Here it comes again... our friend GUILT
I usually think I'm quite good at handling the feeling of guilt. I used to feel guilty 24/7 in the past, mainly when I lived in Palermo, my home town. I am quite sure about the reason why I felt so guilty too. There is something about "disturbing others," so intrinsic in the Sicilian culture, something bigger than all of us. And then there is something even bigger than disturbing others: family. The family is the kind of thing that, let's face it, you don't choose, but that somehow you have to report to.
Yes, family in Sicily is like having a micromanager, or like being in a tribunal. I love the gift of life, and I adore my parents for having given this gift to me. But is life all about having to be judged at the Supreme Family Court? Isn't life something you are provided with so you can live it, even when not everybody agrees with your way of living it?
And because of these two components, the "disturbing others" and the "family supreme court," you have to make yourself small. Don't say these things, so you don't hurt your cousins; invite this other person to this party, so you make him/her believe you care; be careful what you say to your boss, or you get fired (this is an internationally valid one, I think). Then, if you "fail" to do all these things.. you hear that little voice "I have told you! You should have invited your cousin"! and here comes the guilt.
When you are an expat in another country, you miss your city and your family. And of course, you visit and the family visit you. During the last days of your vacation, the goodbyes are hard to say of course. This is why I have many times received the gift of silence. I will never understand that: you are silent because you are mourning the fact that I am leaving. But do you realize that I'm sensitive? Do you recognize the person I am, when I only need a hug as a goodbye, or a smile. I don't need to feel guiltier than before.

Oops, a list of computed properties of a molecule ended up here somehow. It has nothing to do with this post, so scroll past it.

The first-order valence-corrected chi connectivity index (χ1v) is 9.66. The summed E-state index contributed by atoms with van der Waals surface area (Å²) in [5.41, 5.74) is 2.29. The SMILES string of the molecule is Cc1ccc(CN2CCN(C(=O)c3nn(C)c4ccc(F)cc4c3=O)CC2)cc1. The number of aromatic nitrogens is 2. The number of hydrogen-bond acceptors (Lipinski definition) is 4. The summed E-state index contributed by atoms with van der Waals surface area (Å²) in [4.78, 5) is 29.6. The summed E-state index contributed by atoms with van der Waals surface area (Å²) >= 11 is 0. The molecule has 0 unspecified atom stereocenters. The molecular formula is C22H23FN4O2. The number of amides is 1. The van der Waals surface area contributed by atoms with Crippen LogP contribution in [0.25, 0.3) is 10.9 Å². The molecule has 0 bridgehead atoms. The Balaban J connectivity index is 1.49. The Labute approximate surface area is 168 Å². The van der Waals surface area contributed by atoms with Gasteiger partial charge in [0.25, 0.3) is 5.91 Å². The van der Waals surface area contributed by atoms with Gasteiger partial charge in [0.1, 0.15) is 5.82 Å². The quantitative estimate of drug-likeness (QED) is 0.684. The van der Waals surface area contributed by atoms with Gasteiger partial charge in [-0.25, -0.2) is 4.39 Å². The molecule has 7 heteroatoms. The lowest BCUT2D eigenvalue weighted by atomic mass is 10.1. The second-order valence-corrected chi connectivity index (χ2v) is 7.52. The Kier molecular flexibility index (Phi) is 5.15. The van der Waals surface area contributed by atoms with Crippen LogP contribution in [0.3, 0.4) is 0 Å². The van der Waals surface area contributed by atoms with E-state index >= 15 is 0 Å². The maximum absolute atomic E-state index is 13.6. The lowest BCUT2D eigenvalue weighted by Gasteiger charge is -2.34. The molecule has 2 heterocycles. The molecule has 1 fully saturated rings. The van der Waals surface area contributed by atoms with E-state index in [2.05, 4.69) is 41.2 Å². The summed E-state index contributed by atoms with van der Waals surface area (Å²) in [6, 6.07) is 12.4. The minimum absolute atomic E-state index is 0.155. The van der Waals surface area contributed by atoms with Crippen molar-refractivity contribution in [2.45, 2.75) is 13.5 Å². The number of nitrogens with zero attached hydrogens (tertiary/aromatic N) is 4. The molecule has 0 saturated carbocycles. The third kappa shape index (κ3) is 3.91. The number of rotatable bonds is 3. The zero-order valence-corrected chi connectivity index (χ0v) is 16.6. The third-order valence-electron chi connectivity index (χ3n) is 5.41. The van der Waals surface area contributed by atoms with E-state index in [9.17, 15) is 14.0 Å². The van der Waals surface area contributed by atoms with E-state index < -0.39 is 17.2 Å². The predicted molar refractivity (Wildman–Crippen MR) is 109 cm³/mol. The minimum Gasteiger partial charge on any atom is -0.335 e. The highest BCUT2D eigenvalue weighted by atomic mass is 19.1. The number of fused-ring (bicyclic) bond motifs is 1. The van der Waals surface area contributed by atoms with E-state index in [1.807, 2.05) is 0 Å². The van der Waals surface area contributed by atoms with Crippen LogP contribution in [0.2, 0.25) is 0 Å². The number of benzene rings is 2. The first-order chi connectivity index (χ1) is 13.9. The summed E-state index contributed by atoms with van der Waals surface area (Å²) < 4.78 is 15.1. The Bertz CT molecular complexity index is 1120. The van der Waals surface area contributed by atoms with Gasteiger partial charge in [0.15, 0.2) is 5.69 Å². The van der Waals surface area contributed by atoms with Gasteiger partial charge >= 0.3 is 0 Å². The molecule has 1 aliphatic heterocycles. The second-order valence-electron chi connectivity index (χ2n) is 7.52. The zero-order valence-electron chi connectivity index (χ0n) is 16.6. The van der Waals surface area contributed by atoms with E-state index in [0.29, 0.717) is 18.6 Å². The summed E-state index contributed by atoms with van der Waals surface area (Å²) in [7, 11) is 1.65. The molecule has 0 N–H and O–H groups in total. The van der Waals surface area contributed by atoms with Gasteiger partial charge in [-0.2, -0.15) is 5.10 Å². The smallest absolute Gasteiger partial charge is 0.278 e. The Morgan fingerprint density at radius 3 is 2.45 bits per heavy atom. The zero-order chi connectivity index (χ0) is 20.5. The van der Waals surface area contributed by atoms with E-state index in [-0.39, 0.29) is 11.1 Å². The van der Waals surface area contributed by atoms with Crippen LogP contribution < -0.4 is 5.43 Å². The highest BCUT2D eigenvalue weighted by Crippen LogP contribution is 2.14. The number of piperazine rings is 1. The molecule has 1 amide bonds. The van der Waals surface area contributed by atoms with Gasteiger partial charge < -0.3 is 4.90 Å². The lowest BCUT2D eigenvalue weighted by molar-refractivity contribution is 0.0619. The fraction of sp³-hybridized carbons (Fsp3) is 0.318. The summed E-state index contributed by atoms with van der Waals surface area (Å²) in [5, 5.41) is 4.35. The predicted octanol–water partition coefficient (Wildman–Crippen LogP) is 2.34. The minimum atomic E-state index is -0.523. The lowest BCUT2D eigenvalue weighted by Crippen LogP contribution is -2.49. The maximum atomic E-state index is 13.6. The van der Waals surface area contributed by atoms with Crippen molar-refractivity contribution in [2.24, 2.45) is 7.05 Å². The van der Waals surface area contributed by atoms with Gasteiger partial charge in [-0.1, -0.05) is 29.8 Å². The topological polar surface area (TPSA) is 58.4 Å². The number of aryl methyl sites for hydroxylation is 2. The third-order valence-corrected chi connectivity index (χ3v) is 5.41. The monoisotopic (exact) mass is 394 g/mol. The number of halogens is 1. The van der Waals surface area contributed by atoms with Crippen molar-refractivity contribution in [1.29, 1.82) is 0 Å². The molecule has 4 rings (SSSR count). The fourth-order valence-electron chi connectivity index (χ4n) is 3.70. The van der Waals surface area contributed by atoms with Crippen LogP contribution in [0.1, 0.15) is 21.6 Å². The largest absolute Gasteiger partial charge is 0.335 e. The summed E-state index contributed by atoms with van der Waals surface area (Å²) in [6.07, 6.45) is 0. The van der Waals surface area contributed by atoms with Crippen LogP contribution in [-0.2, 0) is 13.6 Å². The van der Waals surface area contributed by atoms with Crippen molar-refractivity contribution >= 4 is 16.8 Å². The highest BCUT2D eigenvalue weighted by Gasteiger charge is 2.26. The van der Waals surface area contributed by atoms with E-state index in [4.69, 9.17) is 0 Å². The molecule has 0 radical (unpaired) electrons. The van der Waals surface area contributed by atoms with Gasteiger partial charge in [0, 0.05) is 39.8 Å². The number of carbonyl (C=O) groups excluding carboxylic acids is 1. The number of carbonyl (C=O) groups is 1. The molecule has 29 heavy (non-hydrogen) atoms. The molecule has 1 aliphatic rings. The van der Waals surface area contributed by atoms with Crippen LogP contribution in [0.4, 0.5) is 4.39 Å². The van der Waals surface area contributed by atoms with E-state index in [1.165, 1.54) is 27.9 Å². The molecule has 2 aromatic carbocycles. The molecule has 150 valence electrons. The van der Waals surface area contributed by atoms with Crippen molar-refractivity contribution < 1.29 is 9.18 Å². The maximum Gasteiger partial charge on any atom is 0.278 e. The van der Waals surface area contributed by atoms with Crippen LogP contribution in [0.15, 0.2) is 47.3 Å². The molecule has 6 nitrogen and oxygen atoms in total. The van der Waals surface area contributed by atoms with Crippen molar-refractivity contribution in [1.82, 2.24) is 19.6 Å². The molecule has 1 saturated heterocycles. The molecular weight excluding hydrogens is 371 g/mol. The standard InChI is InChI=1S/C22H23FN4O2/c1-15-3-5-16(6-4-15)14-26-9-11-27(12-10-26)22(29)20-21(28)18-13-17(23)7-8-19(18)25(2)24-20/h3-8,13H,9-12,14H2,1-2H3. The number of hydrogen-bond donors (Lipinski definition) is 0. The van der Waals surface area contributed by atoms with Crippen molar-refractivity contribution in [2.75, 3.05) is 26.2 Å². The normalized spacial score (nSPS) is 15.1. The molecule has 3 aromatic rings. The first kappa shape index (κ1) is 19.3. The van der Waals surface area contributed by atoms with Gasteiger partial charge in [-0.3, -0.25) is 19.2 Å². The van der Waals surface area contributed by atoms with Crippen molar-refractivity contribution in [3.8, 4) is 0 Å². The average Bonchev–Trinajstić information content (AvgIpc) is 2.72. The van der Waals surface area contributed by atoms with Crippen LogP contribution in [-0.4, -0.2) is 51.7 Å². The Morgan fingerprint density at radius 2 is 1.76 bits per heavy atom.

You go back to the place where you live and wonder: my parents are getting older, maybe I should go more often. Perhaps they come to visit less and less, which is fine. And you have to go more. Maybe you don't have so much money to spend, and yet you should go. Because you will regret it if you don't.
We are usually brought to think that we owe something to our families because they helped us being on our feet. My parents paid for everything for me when I studied abroad, and there is nothing I would not give them. But then why do I feel still guilty? Are we not counting the fact that I am the one calling Italy every week with my phone and with a special tariff? Do we not count the countless flights, for 15 years, that I have taken to go back home even if it means staying 9 hours in an airport and spending 500 euros per flight for Christmas? All the questions I receive even from strangers, as soon as I land in Palermo, such as "How long are you staying? Oh! Only a week???!" - "Will you ever come back and stay? Do it for your parents".
Maybe it's me, maybe I cannot take these questions, maybe I am the producer of my own guilt.
All those questions happen because guilt and free of charge pain are invisible to the human eye.
If I could carry a bag with all the guilt I have felt, I would have filled a truck.
Then, let's all switch, instead of feeling guilty, to feel proud for what we have accomplished that we could not achieve in your home town, even trying, and stop thinking about what we miss. Let's find a system that works with our families, to see each other and cherish, with no guilt, about what has been done.